Mental Health Awareness Month: Grounding Techniques
May is Mental Health Awareness Month, and in recognition we’d like to share some grounding techniques that may be helpful. Experiencing sexual violence can cause trauma symptoms that can last for years, even decades after the assault, and this is normal. It is important for survivors to have grounding practices in their toolkit to help cope with trauma.
Physical Grounding Techniques
- Pick up or touch items near you: focus on the texture and color of each item. Challenge yourself to examine the sensations you feel as you pick up each item.
- Breathe deeply: slowly inhale and exhale, noting how it feels to fill your lungs and push the air back out.
- Put your hands in water: focus on how the water feels on your fingertips, then your palms, then the back of your hands. Notice the temperature of the water. Try warm water first, then switch to cold.
- Take a short walk: concentrate on your steps. Count your steps if that helps you concentrate on the moment.
- Move your body: this could mean doing a few jumping jacks, running in place, or doing stretches. Notice how your body feels with each movement.
- Feel your body: this exercise can be done sitting or standing. Focus on your body from head to toe, concentrating on each part of your body. Can you feel the hair on your head? What about your glasses on your ears or nose, or maybe some earrings? Can you feel the weight of your shirt? Can you feel your heartbeat? Are your legs crossed, or are your feet both touching the ground?
- 5-4-3-2-1: Use your senses to notice your surroundings. You can start by listing 5 things you can see, 4 things you can hear, 3 things you can touch from your position, 2 things you can smell, and 1 thing you can taste. Take note or the things that you may not always pay attention to, like the swirls of wood grain on a desk.
Mental Grounding Techniques
- Memory game: look at a detailed picture for a few seconds. Then, look away or close your eyes and recreate the picture in your mind, focusing on remembering as many details as possible. You can also mentally list the things you remember about the picture.
- Think in categories: choose a broad topic and mentally list as many things from that category that you can. Categories could include sea creatures, instruments, ice cream flavors, or even words that begin with a particular letter.
- Using numbers: numbers can help center you, even if math isn’t your strong suit. Try counting backwards from 100, or running a times table in your head.
- Make yourself laugh: watch a clip or soundbite from something that always makes you laugh—a funny animal video, a clip from a comedian or tv show, anything you know always makes you smile.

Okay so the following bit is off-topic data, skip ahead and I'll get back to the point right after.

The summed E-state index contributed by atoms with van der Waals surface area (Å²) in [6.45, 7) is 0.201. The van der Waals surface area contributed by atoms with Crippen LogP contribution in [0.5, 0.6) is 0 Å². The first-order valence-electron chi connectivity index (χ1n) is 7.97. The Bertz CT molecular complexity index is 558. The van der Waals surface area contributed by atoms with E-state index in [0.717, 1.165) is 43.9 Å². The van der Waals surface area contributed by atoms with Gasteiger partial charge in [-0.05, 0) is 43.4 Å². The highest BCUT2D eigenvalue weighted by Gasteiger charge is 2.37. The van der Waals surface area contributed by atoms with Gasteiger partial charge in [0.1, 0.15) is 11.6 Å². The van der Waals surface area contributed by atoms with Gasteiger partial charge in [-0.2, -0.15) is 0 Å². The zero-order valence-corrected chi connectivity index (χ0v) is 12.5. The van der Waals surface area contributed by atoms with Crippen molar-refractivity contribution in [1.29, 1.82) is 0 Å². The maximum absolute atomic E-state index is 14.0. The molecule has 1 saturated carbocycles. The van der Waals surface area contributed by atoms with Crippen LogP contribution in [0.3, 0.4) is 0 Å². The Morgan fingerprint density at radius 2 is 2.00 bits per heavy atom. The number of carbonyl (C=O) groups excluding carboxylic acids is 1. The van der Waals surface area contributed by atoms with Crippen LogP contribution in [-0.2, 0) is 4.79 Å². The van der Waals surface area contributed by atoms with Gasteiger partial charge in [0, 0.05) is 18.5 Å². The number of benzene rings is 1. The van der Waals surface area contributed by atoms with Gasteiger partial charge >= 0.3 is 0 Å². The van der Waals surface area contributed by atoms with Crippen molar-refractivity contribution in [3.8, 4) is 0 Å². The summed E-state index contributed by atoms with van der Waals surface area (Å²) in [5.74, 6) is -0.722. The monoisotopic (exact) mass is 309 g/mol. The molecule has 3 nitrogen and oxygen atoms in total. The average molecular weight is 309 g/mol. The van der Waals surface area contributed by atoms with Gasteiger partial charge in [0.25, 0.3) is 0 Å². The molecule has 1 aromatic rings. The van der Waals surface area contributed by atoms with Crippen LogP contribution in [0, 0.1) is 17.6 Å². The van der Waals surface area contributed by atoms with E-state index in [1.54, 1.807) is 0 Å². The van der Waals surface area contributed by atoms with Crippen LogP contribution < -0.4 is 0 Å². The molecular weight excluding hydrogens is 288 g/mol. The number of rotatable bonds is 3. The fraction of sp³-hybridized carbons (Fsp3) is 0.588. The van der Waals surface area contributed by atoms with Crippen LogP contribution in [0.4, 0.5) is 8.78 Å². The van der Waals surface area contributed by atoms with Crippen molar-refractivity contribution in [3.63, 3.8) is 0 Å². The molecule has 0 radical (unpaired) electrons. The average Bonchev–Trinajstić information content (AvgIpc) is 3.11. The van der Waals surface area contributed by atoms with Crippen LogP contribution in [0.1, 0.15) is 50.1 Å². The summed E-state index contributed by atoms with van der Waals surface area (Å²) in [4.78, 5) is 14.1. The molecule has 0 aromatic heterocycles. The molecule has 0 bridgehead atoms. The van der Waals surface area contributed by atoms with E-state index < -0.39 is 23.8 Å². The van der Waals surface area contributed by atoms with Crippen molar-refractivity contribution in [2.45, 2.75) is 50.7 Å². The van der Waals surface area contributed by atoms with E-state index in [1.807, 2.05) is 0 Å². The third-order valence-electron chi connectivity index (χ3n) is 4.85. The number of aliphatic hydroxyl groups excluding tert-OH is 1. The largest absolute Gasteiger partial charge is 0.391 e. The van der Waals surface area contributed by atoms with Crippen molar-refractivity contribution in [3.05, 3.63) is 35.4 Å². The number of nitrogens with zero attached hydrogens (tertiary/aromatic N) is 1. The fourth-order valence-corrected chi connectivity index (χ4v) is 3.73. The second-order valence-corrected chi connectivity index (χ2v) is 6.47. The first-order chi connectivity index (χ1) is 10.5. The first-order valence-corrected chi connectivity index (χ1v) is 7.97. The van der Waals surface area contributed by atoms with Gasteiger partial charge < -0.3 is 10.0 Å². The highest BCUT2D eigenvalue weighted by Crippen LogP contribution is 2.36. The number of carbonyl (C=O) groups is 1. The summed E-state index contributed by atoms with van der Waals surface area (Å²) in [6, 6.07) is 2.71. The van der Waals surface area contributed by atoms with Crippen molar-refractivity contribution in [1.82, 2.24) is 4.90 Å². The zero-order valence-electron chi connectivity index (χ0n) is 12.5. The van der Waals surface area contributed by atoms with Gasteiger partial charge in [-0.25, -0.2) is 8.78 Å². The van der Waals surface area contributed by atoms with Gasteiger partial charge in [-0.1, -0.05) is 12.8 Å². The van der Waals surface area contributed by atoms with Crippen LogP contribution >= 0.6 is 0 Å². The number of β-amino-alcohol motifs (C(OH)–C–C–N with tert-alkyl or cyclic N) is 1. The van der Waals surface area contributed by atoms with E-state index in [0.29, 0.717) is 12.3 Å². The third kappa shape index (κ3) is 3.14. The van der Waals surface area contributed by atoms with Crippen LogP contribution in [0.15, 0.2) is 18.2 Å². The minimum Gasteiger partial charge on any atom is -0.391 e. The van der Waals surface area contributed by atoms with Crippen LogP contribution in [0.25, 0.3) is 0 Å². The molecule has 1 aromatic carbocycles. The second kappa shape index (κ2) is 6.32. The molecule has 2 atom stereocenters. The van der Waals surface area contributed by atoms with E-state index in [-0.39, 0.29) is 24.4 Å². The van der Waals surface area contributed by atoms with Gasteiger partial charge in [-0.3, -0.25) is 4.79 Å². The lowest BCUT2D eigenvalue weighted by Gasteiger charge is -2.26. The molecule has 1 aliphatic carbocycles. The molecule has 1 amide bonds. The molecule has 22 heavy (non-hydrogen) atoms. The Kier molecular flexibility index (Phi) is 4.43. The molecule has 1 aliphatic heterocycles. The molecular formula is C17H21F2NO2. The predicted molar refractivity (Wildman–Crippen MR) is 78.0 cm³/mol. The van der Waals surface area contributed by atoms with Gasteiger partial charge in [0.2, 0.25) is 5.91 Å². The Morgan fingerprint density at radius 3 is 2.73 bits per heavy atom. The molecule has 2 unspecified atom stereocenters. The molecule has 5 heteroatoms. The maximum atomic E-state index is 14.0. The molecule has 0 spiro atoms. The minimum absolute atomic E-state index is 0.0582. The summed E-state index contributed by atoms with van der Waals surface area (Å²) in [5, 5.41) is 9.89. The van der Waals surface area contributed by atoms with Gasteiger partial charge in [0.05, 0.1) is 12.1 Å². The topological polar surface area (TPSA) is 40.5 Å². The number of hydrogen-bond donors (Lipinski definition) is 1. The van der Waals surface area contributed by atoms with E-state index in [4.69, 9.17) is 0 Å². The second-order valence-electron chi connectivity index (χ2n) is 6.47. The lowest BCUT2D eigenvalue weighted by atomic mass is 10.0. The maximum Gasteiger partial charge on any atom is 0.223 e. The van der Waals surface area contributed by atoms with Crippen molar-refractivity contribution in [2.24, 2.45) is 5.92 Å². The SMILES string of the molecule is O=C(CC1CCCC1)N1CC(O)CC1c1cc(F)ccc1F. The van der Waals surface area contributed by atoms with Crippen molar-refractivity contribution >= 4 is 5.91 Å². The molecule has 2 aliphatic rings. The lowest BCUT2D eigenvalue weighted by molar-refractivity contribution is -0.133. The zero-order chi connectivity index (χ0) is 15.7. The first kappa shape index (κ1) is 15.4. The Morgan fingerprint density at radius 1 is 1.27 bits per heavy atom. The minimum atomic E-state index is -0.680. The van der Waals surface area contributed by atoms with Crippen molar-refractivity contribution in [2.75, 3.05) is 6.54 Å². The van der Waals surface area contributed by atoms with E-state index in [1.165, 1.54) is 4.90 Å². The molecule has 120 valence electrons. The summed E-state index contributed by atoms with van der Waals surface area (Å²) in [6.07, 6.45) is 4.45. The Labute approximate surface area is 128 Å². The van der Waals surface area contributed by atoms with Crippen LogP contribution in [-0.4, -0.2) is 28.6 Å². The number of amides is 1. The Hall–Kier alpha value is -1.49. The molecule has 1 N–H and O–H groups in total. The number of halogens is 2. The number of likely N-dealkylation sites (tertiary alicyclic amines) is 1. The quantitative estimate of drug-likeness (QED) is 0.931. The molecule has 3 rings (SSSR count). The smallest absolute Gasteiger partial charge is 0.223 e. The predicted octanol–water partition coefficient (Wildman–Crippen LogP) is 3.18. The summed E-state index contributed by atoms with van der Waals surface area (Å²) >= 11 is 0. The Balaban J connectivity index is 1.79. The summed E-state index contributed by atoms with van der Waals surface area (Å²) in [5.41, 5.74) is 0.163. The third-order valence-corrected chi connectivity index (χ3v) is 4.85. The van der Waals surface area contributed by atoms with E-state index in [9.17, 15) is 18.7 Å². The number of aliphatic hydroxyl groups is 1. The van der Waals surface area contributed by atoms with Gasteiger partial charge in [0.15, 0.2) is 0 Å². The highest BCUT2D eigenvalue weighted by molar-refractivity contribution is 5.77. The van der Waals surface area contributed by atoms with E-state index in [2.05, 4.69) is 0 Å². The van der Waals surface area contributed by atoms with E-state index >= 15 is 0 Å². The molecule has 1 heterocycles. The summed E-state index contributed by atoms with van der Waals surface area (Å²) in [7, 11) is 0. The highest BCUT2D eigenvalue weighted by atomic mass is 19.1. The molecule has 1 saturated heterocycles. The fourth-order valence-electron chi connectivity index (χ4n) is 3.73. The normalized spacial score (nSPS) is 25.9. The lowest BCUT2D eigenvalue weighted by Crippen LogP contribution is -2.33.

- Anchoring phrase: this can be a statement like: “My name is ____. I live in City, State. I am X years old. I am sitting at my kitchen table at home. There is no one else home.” You can continue expanding on these statements into more details.
- Visualize a daily task you don’t mind doing: if you like doing the dishes, think about how it feels to scrub the dish in the warm water, and the texture of the towel you use to dry it off. Run through the process of this task.
- Imagine separating yourself from your pain: picture yourself gathering up your emotions, balling them up, and putting them in a box, or imagine your thoughts as a song or program on the TV, turning down the volume or changing the channel- knowing they’re there, but acknowledging you don’t have to give them your attention.
Calming Grounding Techniques
- Picture the face or voice of someone you love: if you are feeling overwhelmed, bring the face or voice of a loved one to mind. Focus on them telling you that the moment is tough, but that you can get through it.
- State kind statements to yourself: repeat statements that are kind and compassionate about yourself, like: “You’re having a rough time right now, but you can make it though.” Or “You are steady and strong.” Or “You are doing the best that you can in this situation”
- Sit with your pet: if you are a pet owner, sit with your pet. If they are furry, pet them and focus on how their fur feels on your hands. If they are smaller, hold them and concentrate on how their size and weight feels in your hand. If you aren’t near them, think about your pet and how they would comfort you if they were there.
- List your favorite things: list three things in different categories. Food, trees, movies, restaurants, stores, songs, etc.
- Plan an activity: this can be something you could do alone or with a loved one. Think about the details of planning this event—what you’ll wear, how you’ll get there, where you’ll go.
- Visualize your favorite place: this can be the home of a loved one, or a place you love visiting. Think of all the things that could be associated with this place—the colors, the sounds, the smells. Think and remember the last time you were there. Who were you with? What did you do?
- Touch something that brings you comfort: a blanket, a soft t-shirt, a smooth cold stone, a thick carpet, anything that feels good to touch. Think about this feeling on your skin.
- Listen to music: put on a favorite song, but focus on different aspects of the song that stand out to you, even pretend that you’re hearing the song for the first time.
Tips for Grounding Techniques
You can practice grounding exercises even when you are not particularly in distress. It may be helpful to know what tools work for you before you need them to cope in the moment. You should start to use a grounding exercise when you start to feel bad—don’t wait until you’re in extreme distress. Stick with a grounding exercise for a while before moving on to a new one. Check in with yourself as you move through the exercise.